The announcement was made Monday, a day after the Bills closed out another disappointing season with a 28-9 win over the New York Jets.
Buffalo finished 6-10, and Gailey leaves with a 16-32 record. There was no immediate word on the status of general manager Buddy Nix.
In a hopeful season after signing star defensive end Mario Williams to a $100 million contract, the Bills reverted to their ways of the past, failing to make the playoffs for a 13th straight year, the NFL's longest active drought.
Gailey met with his players during the team's annual exit meetings and informed at least one of his players that he expected to be fired.
Gailey addressed reporters for a little over a minute, and declined to take questions.
He thanked both Nix and team owner Ralph Wilson for the opportunity, and said he understood the reasons behind the decision. Gailey also announced that his entire staff had been fired.
"I understand this is a business. We didn't get the job done," Gailey said, reading from a Bills pad on which he had jotted down a few notes. "I've been called two other times to get things turned around, was able to do it. We weren't able to get this one done soon enough and I understand that completely."
Gailey's eyes then welled with tears when he credited Bills fans for their loyalty, and Buffalo for being a passionate football city.
"I think that the next staff will have a great opportunity for success, and make this another great football franchise," Gailey said. "This will probably be, and I say probably, but I think it will be the first place that's ever fired me that I'll pull for."
Gailey had at least one more season left on his contract.
It's the latest twirl of the coaching carousel in Buffalo.
The Bills are on their fifth coaching search since Wade Phillips was fired following the 2001 season. Phillips, who took over in 1998 after Hall of Famer Marv Levy retired, was the last coach to get the Bills to the playoffs. That was in the 1999 season, when Buffalo lost the AFC wild-card playoff to Tennessee on a last-second kickoff return, the "Music City Miracle."
Gailey took over in January 2010 after a tumultuous season in which Dick Jauron was fired in November, leaving defensive coordinator Perry Fewell to finish out the season on an interim basis.
It's unclear whether Nix will be overseeing the next coaching search. Nix was at the Bills' facility on Monday.
This was Gailey's second NFL head coaching job. He went a combined 18-16 in two seasons at Dallas before being fired following the 1999 season despite leading the Cowboys to the playoffs each year. He spent six years as head coach at Georgia Tech, where he had a 44-32 record before being fired after the 2007 season.
"It's always disappointing," said defensive tackle Kyle Williams, one of the only players left in the locker room when the team announced Gailey's firing.
What frustrates Williams more is how the Bills keep making changes without getting any results.
"I get tired of losing," Williams said. "More than anything, I get tired of putting in tons and tons of work. And it's hard sitting here talking to you guys at the end of December feeling like another one kind of slipped through your fingers."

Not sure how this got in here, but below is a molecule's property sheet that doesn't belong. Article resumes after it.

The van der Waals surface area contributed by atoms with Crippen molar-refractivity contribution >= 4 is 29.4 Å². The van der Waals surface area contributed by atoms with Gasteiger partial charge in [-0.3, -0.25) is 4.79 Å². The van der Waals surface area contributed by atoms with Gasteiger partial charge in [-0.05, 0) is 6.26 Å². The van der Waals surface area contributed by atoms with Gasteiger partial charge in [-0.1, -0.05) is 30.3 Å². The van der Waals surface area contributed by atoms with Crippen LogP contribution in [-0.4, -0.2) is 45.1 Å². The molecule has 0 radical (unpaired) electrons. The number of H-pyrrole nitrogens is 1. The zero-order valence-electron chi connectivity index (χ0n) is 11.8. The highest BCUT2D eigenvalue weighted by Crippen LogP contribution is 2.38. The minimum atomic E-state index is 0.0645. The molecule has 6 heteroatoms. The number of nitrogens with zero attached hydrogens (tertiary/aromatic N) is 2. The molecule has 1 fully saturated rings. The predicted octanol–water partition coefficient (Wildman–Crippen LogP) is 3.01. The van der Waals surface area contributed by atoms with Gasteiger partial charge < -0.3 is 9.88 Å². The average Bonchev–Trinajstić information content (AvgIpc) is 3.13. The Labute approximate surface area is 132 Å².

Quarterback Ryan Fitzpatrick's status is uncertain in part because he's due a $3 million bonus in March. He went 16-29 since taking the starting job three games into the 2010 season. He hasn't lived up to the six-year, $59 million contract extension he signed in October 2011.
Fitzpatrick declined to speculate on his future. After speaking to reporters, Fitzpatrick hugged receiver Stevie Johnson and the two left with Johnson's arm over the quarterback's shoulder.
Noted for being an offensive expert, Gailey failed to revive what's been a perennially poor popgun attack. The offense did show signs of a spark last year, when it finished 14th in the NFL in yards gained. That was Buffalo's best finish since winding up 11th in 2003. The unit, however, regressed this year, and particularly unraveled down the stretch. It finished 19th in the NFL in yards gained, and 21st in points scored.
Ultimately, it was the Bills' poor defensive play that doomed Gailey, though. The troubles were particularly glaring this season, because the defense was supposed to be much improved after signing Williams to a six-year contract in free agency.
The Bills allowed 400-plus points in each of the past three seasons, including 435 this year -- the second-worst total in team history. Buffalo became the NFL's eighth team and first since the 1986 Jets to allow 45 points four times in one season.
The Bills also endured a dreadful two-game stretch in losing 52-28 to New England on Sept. 30 and then 45-3 at San Francisco the following week. They allowed franchise-worst 1,201 yards offense in consecutive games, the most an NFL team's given up in back-to-back games since the New York Yanks gave up 1,227 in two games in 1950.
"It's sickening," running back Fred Jackson said, referring to how the Bills failed to play up to expectations. "As players, we had the highest hopes out of everybody. And for us to fall short of that, we don't like it at all. It's depressing."
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